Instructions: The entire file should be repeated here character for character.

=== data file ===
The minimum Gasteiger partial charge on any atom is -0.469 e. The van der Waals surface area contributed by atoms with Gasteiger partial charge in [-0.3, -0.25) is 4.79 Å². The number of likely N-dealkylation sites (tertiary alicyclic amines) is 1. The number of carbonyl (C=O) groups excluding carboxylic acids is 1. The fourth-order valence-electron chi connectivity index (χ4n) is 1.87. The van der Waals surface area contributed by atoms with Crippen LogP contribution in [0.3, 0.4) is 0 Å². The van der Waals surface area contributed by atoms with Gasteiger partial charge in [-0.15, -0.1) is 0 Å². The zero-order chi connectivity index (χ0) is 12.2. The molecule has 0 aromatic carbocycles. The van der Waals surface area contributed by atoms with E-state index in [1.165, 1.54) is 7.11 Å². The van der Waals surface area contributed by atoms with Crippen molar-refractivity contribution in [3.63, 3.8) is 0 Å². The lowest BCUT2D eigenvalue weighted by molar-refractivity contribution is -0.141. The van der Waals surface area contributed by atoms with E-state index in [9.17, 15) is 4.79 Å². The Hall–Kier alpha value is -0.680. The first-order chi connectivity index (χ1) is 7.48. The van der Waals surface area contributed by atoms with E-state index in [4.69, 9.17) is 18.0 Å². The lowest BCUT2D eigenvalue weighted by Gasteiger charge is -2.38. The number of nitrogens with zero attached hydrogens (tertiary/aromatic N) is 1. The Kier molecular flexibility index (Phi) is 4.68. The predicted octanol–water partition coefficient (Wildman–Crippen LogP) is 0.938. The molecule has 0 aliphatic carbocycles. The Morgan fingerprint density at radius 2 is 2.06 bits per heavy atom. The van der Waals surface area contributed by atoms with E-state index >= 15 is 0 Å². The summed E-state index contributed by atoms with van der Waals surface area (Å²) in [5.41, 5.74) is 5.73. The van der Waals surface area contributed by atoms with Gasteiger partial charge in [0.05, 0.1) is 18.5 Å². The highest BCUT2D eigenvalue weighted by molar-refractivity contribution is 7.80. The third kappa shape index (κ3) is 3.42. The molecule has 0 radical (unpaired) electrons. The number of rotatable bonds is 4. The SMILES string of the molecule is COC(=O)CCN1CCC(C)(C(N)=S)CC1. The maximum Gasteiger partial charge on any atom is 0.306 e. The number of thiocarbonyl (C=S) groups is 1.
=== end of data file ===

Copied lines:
The minimum Gasteiger partial charge on any atom is -0.469 e. The van der Waals surface area contributed by atoms with Gasteiger partial charge in [-0.3, -0.25) is 4.79 Å². The number of likely N-dealkylation sites (tertiary alicyclic amines) is 1. The number of carbonyl (C=O) groups excluding carboxylic acids is 1. The fourth-order valence-electron chi connectivity index (χ4n) is 1.87. The van der Waals surface area contributed by atoms with Crippen LogP contribution in [0.3, 0.4) is 0 Å². The van der Waals surface area contributed by atoms with Gasteiger partial charge in [-0.15, -0.1) is 0 Å². The zero-order chi connectivity index (χ0) is 12.2. The molecule has 0 aromatic carbocycles. The van der Waals surface area contributed by atoms with E-state index in [1.165, 1.54) is 7.11 Å². The van der Waals surface area contributed by atoms with Crippen molar-refractivity contribution in [3.63, 3.8) is 0 Å². The lowest BCUT2D eigenvalue weighted by molar-refractivity contribution is -0.141. The van der Waals surface area contributed by atoms with E-state index in [9.17, 15) is 4.79 Å². The Hall–Kier alpha value is -0.680. The first-order chi connectivity index (χ1) is 7.48. The van der Waals surface area contributed by atoms with E-state index in [4.69, 9.17) is 18.0 Å². The lowest BCUT2D eigenvalue weighted by Gasteiger charge is -2.38. The number of nitrogens with zero attached hydrogens (tertiary/aromatic N) is 1. The Kier molecular flexibility index (Phi) is 4.68. The predicted octanol–water partition coefficient (Wildman–Crippen LogP) is 0.938. The molecule has 0 aliphatic carbocycles. The Morgan fingerprint density at radius 2 is 2.06 bits per heavy atom. The van der Waals surface area contributed by atoms with E-state index >= 15 is 0 Å². The summed E-state index contributed by atoms with van der Waals surface area (Å²) in [5.41, 5.74) is 5.73. The van der Waals surface area contributed by atoms with Gasteiger partial charge in [0.05, 0.1) is 18.5 Å². The highest BCUT2D eigenvalue weighted by molar-refractivity contribution is 7.80. The third kappa shape index (κ3) is 3.42. The molecule has 0 radical (unpaired) electrons. The number of rotatable bonds is 4. The SMILES string of the molecule is COC(=O)CCN1CCC(C)(C(N)=S)CC1. The maximum Gasteiger partial charge on any atom is 0.306 e. The number of thiocarbonyl (C=S) groups is 1.